Learn the MS basics

MS Symptoms: The interactive body

You can experience a wide range of symptoms when living with multiple sclerosis (MS). Some may be easy for others to see, such as problems with walking, but many symptoms are invisible to others, including problems with fatigue and pain. Although there are many symptoms, the condition is highly unique to each individual and it’s likely you’ll only experience some of them and at varying levels of intensity.

How to use the interactive body

Click each symptom on the body to learn more about the impact it may have and how you can best manage it. If you’d prefer to view the symptoms in a list, simply click "View as list".

MS can cause problems with memory and thinking, but if you experience these symptoms, it’s likely that symptoms will be mild. These problems can make it harder to concentrate, multitask, and they can make it difficult to learn new things.

There are things you can do to help you cope with memory and thinking problems. Explore tips and advice for managing your cognitive problems, including advice from Charlotte who lives with MS.

Living with MS, you may experience problems with your eyesight such as double-vision or involuntary eye movements. It’s important to bear in mind that although this can be a frightening experience, most recover from these problems.

Read more about the effect of MS on vision and talk to your doctor if you have any concerns.

Living with MS, it’s not unusual to experience problems with speech or swallowing. You may only experience these problems for a few minutes at a time throughout the day, or during a relapse. Many people find ways of working through them and speech therapists can also offer advice and support if you’re having problems with your speech.

If you experience speech or swallowing problems, even if they’re mild, they may be frustrating or affect your confidence. Find out how to manage speech and swallowing problems to limit the impact they have on your quality of life.

Although you may not experience any bladder problems, they are common in MS – so if you do experience any, you’re not alone! Talking to your doctor or MS nurse should be the first step you take if you’re having bladder problems and can help put your mind at ease. They are used to talking about these issues and can give you tips to help keep things under control.

Explore how your bladder might be affected by your MS and how you can manage these problems to improve your quality of life.

You may experience muscle spasms and stiffness while living with MS, sometimes making daily activities uncomfortable and painful. These symptoms may also make sleeping difficult. If you experience any spasms or stiffness, it’s important to let your doctor or MS nurse know as soon as possible so they can help you recognise the triggers that make you feel most uncomfortable.

Read more about spasms and stiffness and how they can be managed.

A tremor is a rhythmical shaking that you cannot control. You may experience very mild tremors or more pronounced ones when living with MS that can make everyday tasks difficult and cause distress.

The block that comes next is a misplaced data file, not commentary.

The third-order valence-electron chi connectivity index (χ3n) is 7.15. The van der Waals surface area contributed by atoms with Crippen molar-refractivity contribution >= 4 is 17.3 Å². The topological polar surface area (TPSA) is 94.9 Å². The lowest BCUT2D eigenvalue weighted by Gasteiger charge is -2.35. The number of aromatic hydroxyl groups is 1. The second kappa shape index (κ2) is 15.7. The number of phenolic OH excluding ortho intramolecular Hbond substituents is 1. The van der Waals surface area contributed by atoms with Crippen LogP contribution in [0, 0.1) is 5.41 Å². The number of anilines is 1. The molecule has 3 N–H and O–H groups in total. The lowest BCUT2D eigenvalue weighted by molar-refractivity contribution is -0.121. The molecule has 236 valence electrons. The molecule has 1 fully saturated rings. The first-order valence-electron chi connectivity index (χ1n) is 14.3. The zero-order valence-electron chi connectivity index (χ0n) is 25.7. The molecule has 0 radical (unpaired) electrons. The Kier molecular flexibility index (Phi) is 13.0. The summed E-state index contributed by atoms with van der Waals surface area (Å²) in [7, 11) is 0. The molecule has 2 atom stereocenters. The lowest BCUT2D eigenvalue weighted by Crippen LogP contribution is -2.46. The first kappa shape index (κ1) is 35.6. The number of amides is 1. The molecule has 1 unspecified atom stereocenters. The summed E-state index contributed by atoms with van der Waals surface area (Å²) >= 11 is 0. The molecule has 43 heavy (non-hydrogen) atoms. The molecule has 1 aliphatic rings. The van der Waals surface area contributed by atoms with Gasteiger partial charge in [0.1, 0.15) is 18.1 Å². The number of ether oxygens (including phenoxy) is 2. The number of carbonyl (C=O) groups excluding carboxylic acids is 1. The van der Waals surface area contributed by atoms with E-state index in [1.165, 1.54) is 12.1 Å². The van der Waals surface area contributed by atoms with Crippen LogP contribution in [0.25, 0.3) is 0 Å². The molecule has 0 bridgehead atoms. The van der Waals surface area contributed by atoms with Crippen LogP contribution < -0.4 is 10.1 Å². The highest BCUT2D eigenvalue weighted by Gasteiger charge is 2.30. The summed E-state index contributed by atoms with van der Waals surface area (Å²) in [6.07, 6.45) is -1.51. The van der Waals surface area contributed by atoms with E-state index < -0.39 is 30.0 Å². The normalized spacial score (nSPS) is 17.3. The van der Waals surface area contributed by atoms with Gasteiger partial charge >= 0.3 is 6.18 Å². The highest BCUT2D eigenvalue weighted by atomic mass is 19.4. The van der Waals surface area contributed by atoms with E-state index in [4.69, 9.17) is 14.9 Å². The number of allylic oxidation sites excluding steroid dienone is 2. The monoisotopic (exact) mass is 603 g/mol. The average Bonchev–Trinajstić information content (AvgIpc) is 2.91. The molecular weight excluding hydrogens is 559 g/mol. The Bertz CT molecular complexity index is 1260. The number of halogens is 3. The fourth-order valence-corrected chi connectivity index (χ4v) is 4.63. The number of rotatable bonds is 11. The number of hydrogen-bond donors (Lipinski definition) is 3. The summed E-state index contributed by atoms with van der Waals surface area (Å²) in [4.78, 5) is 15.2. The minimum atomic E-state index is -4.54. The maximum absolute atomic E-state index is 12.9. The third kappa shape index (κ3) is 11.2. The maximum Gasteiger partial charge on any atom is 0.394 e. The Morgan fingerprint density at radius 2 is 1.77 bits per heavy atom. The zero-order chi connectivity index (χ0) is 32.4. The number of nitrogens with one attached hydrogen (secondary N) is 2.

Problems with tremors can be managed in different ways depending on your needs—everyone is different, so it’s important that you tell your MS team about your symptoms.

Muscle weakness is common when living with MS and is often accompanied by fatigue. It can cause other symptoms such as balance issues and may make you worried about falling over. If you are experiencing any muscle weakness, talk to your doctor and MS nurse as they may be able to offer you advice to help you manage your symptoms and improve muscle strength.

Read more about muscle weakness and mobility problems, including why it’s important that you speak up to your neurologist about any muscle weakness you’re experiencing.

There’s a chance you may experience problems with balance. The effects are different for everyone and even though some balance problems may be quite significant, there are ways you can manage them to limit the impact they have on your quality of life.

Read how MS can affect your balance and what you can do to manage it.

You may experience problems with sexual function when living with MS, which could impact your relationships.16 If you feel your MS is affecting your sex life, there are things that can help. It’s important that you discuss any problems you have with your doctor or MS nurse so they can help to find a solution that works for you.

Read more about sexual dysfunction in MS.

Fatigue can be defined as overwhelming tiredness and is one of the most common symptoms of MS. If you are significantly affected by fatigue, there are a number of things you can do to help manage it and minimise its impact on your life.

Find out more about fatigue and how you could be affected.

Affecting a lot of people living with MS, you may experience some pain and discomfort. It varies from person to person, but this can be exhausting and may affect your emotional wellbeing. However, there are some therapies that can help, as well as tips to help you cope with pain and recognise triggers.

Find out how you may be affected by pain, how it could affect your daily life and tips to help you deal with pain if you’re suffering.

Discover more about the monitoring of MS symptoms and its importance to limit the impact of your symptoms on your quality of life.

Fill out your own Talk To Your Doctor Guide to support conversations surrounding symptoms with your neurologist and help you demand more from your life with MS.

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